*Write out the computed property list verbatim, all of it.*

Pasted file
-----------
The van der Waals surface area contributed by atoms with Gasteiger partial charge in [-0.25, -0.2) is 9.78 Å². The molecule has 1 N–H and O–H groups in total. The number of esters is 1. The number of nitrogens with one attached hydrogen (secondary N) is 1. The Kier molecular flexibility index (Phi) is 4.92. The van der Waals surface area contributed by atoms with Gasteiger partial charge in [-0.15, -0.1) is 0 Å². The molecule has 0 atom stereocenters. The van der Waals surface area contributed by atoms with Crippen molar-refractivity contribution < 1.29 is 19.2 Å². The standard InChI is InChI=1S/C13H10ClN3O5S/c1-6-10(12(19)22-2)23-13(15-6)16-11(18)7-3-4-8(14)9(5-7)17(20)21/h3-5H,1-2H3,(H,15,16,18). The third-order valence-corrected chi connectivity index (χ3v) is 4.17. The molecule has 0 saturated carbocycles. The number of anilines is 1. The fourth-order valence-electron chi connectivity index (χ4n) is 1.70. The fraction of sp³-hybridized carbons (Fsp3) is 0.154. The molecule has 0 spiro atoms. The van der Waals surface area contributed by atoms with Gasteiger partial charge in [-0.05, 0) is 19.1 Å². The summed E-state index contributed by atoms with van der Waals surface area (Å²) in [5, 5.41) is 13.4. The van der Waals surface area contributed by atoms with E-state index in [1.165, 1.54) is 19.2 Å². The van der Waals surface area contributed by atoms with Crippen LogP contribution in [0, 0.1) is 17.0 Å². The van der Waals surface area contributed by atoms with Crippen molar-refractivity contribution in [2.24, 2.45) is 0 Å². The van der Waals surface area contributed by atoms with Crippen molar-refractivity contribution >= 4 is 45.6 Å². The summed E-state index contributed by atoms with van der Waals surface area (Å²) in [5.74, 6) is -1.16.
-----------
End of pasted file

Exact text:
The van der Waals surface area contributed by atoms with Gasteiger partial charge in [-0.25, -0.2) is 9.78 Å². The molecule has 1 N–H and O–H groups in total. The number of esters is 1. The number of nitrogens with one attached hydrogen (secondary N) is 1. The Kier molecular flexibility index (Phi) is 4.92. The van der Waals surface area contributed by atoms with Gasteiger partial charge in [-0.15, -0.1) is 0 Å². The molecule has 0 atom stereocenters. The van der Waals surface area contributed by atoms with Crippen molar-refractivity contribution < 1.29 is 19.2 Å². The standard InChI is InChI=1S/C13H10ClN3O5S/c1-6-10(12(19)22-2)23-13(15-6)16-11(18)7-3-4-8(14)9(5-7)17(20)21/h3-5H,1-2H3,(H,15,16,18). The third-order valence-corrected chi connectivity index (χ3v) is 4.17. The molecule has 0 saturated carbocycles. The number of anilines is 1. The fourth-order valence-electron chi connectivity index (χ4n) is 1.70. The fraction of sp³-hybridized carbons (Fsp3) is 0.154. The molecule has 0 spiro atoms. The van der Waals surface area contributed by atoms with Gasteiger partial charge in [-0.05, 0) is 19.1 Å². The summed E-state index contributed by atoms with van der Waals surface area (Å²) in [5, 5.41) is 13.4. The van der Waals surface area contributed by atoms with E-state index in [1.165, 1.54) is 19.2 Å². The van der Waals surface area contributed by atoms with Crippen LogP contribution in [0, 0.1) is 17.0 Å². The van der Waals surface area contributed by atoms with Crippen molar-refractivity contribution in [2.24, 2.45) is 0 Å². The van der Waals surface area contributed by atoms with Crippen molar-refractivity contribution >= 4 is 45.6 Å². The summed E-state index contributed by atoms with van der Waals surface area (Å²) in [5.74, 6) is -1.16.